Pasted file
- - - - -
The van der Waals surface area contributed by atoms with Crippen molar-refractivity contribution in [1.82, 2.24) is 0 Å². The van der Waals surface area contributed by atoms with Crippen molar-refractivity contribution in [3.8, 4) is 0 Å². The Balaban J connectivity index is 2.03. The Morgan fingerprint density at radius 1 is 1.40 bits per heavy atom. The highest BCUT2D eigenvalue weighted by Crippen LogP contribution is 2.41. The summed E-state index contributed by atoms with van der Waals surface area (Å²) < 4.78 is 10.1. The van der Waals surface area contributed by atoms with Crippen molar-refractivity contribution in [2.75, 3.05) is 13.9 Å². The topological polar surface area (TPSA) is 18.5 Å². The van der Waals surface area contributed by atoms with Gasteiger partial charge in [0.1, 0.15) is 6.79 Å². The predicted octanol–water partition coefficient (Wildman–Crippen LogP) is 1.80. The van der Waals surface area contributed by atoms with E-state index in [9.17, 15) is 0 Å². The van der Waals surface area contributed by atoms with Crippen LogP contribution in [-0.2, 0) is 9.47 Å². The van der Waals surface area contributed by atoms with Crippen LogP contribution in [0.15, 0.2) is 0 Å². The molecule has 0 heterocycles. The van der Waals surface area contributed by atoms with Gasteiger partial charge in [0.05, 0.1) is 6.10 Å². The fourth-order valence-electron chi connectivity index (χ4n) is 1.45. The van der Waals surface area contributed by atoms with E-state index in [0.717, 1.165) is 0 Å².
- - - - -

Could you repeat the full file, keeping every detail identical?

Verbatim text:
The van der Waals surface area contributed by atoms with Crippen molar-refractivity contribution in [1.82, 2.24) is 0 Å². The van der Waals surface area contributed by atoms with Crippen molar-refractivity contribution in [3.8, 4) is 0 Å². The Balaban J connectivity index is 2.03. The Morgan fingerprint density at radius 1 is 1.40 bits per heavy atom. The highest BCUT2D eigenvalue weighted by Crippen LogP contribution is 2.41. The summed E-state index contributed by atoms with van der Waals surface area (Å²) < 4.78 is 10.1. The van der Waals surface area contributed by atoms with Crippen molar-refractivity contribution in [2.75, 3.05) is 13.9 Å². The topological polar surface area (TPSA) is 18.5 Å². The van der Waals surface area contributed by atoms with Gasteiger partial charge in [0.1, 0.15) is 6.79 Å². The predicted octanol–water partition coefficient (Wildman–Crippen LogP) is 1.80. The van der Waals surface area contributed by atoms with E-state index in [9.17, 15) is 0 Å². The van der Waals surface area contributed by atoms with Crippen LogP contribution in [-0.2, 0) is 9.47 Å². The van der Waals surface area contributed by atoms with Crippen LogP contribution in [0.15, 0.2) is 0 Å². The molecule has 0 heterocycles. The van der Waals surface area contributed by atoms with Gasteiger partial charge in [0.05, 0.1) is 6.10 Å². The fourth-order valence-electron chi connectivity index (χ4n) is 1.45. The van der Waals surface area contributed by atoms with E-state index in [0.717, 1.165) is 0 Å².